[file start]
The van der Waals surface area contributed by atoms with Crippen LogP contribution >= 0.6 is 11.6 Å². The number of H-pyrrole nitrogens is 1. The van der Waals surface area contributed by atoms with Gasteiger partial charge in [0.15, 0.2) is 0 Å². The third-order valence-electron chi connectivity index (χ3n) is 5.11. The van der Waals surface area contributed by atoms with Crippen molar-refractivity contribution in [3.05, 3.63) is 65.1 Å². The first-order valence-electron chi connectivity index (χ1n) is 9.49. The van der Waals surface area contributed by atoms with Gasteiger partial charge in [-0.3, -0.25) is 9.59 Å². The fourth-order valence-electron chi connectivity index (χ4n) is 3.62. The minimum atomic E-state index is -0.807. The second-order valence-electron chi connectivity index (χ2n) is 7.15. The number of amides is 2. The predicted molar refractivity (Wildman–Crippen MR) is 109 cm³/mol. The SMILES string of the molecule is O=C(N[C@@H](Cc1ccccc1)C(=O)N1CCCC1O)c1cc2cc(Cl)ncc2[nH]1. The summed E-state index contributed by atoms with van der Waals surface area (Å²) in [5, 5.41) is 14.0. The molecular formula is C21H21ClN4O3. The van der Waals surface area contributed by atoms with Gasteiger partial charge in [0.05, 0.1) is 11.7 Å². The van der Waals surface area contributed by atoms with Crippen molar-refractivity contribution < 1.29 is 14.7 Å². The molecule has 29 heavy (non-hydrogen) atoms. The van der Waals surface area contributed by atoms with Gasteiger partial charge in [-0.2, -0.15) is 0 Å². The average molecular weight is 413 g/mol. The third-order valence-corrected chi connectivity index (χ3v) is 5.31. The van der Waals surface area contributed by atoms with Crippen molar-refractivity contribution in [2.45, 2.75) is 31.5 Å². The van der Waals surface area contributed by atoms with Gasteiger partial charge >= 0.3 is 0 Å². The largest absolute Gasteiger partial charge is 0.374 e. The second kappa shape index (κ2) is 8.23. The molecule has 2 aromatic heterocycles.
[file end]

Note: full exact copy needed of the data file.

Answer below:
The van der Waals surface area contributed by atoms with Crippen LogP contribution >= 0.6 is 11.6 Å². The number of H-pyrrole nitrogens is 1. The van der Waals surface area contributed by atoms with Gasteiger partial charge in [0.15, 0.2) is 0 Å². The third-order valence-electron chi connectivity index (χ3n) is 5.11. The van der Waals surface area contributed by atoms with Crippen molar-refractivity contribution in [3.05, 3.63) is 65.1 Å². The first-order valence-electron chi connectivity index (χ1n) is 9.49. The van der Waals surface area contributed by atoms with Gasteiger partial charge in [-0.3, -0.25) is 9.59 Å². The fourth-order valence-electron chi connectivity index (χ4n) is 3.62. The minimum atomic E-state index is -0.807. The second-order valence-electron chi connectivity index (χ2n) is 7.15. The number of amides is 2. The predicted molar refractivity (Wildman–Crippen MR) is 109 cm³/mol. The SMILES string of the molecule is O=C(N[C@@H](Cc1ccccc1)C(=O)N1CCCC1O)c1cc2cc(Cl)ncc2[nH]1. The summed E-state index contributed by atoms with van der Waals surface area (Å²) in [5, 5.41) is 14.0. The molecular formula is C21H21ClN4O3. The van der Waals surface area contributed by atoms with Gasteiger partial charge in [0.05, 0.1) is 11.7 Å². The van der Waals surface area contributed by atoms with Crippen molar-refractivity contribution < 1.29 is 14.7 Å². The molecule has 29 heavy (non-hydrogen) atoms. The van der Waals surface area contributed by atoms with Gasteiger partial charge in [-0.2, -0.15) is 0 Å². The average molecular weight is 413 g/mol. The third-order valence-corrected chi connectivity index (χ3v) is 5.31. The van der Waals surface area contributed by atoms with Crippen molar-refractivity contribution in [2.45, 2.75) is 31.5 Å². The van der Waals surface area contributed by atoms with Gasteiger partial charge >= 0.3 is 0 Å². The largest absolute Gasteiger partial charge is 0.374 e. The second kappa shape index (κ2) is 8.23. The molecule has 2 aromatic heterocycles.